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(© Provided by Independent Digital News & Media Limited)

I’ve seen it in the attitude of our esteemed Prime Minister, Jacinda Adern. If I hadn’t been a fan of her before this event, I would be a fan now. The way she has handled this entire disaster has been steady and empathetic. Jacinda has shown true grace and humanity under immense duress. And she’s tough. When Donald Trump asked what the U.S.A could do to help, she told him he could treat all Muslims with love and respect. She’s no pushover, and I admire that about her.

Jacinda has already moved to change the gun laws, banning automatic weapons here, which I think is a terrific step forward. My dad would be cheering her on. She’s decisive and brave, and I’m grateful for her leadership at this time.

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(via Facebook)

I have faith we will come through this as a country. I think we’re all still a little shell shocked and the healing process will take time, however that process has started.

Healing comes through the small ways we show love and respect for one another.

And it comes through the messages of love and support from around the world, which have sometimes been literally breathtaking.

As long as we continue to pull into unity in this time of hardship, we will come out of this. Perhaps our communities will be even stronger and more cohesive than we were before. I hope so.

My prayers and love go to the Muslim community in New Zealand.

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Talk to you later.

Yvette K. Carol

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“Life is the love that reaches out, building bridges across gulfs of uncertainty to touch hands, hearts and souls in the experience of union” – P. Seymour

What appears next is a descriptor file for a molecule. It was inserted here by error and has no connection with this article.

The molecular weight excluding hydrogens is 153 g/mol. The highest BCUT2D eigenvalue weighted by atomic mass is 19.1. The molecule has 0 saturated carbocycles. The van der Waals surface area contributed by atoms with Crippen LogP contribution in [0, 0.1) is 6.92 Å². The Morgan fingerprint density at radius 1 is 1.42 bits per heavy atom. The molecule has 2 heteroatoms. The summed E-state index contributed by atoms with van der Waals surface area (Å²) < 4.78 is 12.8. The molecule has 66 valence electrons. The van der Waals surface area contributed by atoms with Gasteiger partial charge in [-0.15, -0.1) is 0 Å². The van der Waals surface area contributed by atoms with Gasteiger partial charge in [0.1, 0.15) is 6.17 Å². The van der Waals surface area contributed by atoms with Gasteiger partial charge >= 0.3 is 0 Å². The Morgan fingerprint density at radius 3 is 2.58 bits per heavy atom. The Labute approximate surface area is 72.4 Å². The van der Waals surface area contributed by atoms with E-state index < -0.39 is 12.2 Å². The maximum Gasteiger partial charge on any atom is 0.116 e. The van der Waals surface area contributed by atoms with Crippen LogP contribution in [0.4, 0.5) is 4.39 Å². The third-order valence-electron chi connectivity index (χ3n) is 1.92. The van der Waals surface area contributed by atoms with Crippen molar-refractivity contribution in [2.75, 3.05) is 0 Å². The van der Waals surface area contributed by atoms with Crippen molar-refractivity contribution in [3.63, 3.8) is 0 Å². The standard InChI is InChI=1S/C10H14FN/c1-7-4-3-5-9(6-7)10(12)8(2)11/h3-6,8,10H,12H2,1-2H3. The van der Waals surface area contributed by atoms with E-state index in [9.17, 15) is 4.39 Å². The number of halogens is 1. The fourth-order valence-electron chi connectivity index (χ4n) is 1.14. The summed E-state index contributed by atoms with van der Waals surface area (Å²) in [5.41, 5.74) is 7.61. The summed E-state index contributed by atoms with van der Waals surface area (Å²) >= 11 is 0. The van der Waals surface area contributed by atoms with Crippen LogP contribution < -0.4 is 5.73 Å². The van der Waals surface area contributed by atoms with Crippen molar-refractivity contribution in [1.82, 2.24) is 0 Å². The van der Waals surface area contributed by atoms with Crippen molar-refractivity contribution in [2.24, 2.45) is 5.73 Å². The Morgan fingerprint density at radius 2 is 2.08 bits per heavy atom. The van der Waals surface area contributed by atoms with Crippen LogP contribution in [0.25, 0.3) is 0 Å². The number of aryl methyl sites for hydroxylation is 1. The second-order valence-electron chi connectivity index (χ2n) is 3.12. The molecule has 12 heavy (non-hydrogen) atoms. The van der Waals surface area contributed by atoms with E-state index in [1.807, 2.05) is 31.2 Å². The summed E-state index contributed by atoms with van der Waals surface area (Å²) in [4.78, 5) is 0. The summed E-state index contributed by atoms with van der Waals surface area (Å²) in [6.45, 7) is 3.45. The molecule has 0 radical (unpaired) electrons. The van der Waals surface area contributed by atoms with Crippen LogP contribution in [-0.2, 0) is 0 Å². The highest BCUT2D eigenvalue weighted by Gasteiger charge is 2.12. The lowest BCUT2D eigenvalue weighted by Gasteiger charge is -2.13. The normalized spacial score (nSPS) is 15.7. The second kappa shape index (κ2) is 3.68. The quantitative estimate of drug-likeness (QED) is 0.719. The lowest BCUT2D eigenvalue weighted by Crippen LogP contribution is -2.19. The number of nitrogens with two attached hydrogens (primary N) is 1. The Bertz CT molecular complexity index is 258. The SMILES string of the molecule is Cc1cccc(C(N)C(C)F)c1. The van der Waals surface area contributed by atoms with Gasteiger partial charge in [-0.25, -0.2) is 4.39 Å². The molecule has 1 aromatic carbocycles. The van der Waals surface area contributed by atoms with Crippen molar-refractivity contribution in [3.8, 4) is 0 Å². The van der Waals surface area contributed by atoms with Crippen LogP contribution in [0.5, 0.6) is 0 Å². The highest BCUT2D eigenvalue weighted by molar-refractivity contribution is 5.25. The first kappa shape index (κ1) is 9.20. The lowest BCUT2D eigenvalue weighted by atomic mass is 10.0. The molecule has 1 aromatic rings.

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Subscribe to my Newsletter by emailing me with “Newsletter Subscription” in the subject line to: yvettecarol@hotmail.com

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Comments
  1. Lynn Kelley - Author says:

    The NZ shooting stunned the entire world. No one expected such a horrible tragedy like that to happen in New Zealand. It’s hard to wrap our minds around such evil murders. So heartbreaking. Healing takes time, but the love being poured out in so many ways is a start. Hugs and prayers to all.

    Liked by 1 person

    • yvettecarol says:

      Thanks for the comment, Lynn. It really was such a horrible tragedy. We’re getting back to normal again. But, in a way it feels like our “normal” can never be the same or as innocent again. Sad.

      Like

  2. Sorry, to reply so late. I’ve been following all the events and reactions and thinking of all you New Zealanders. I can only hope it won’t happen again…but unfortunately you cannot trust the human race, such an aggressive and nonsensical animal !

    Liked by 1 person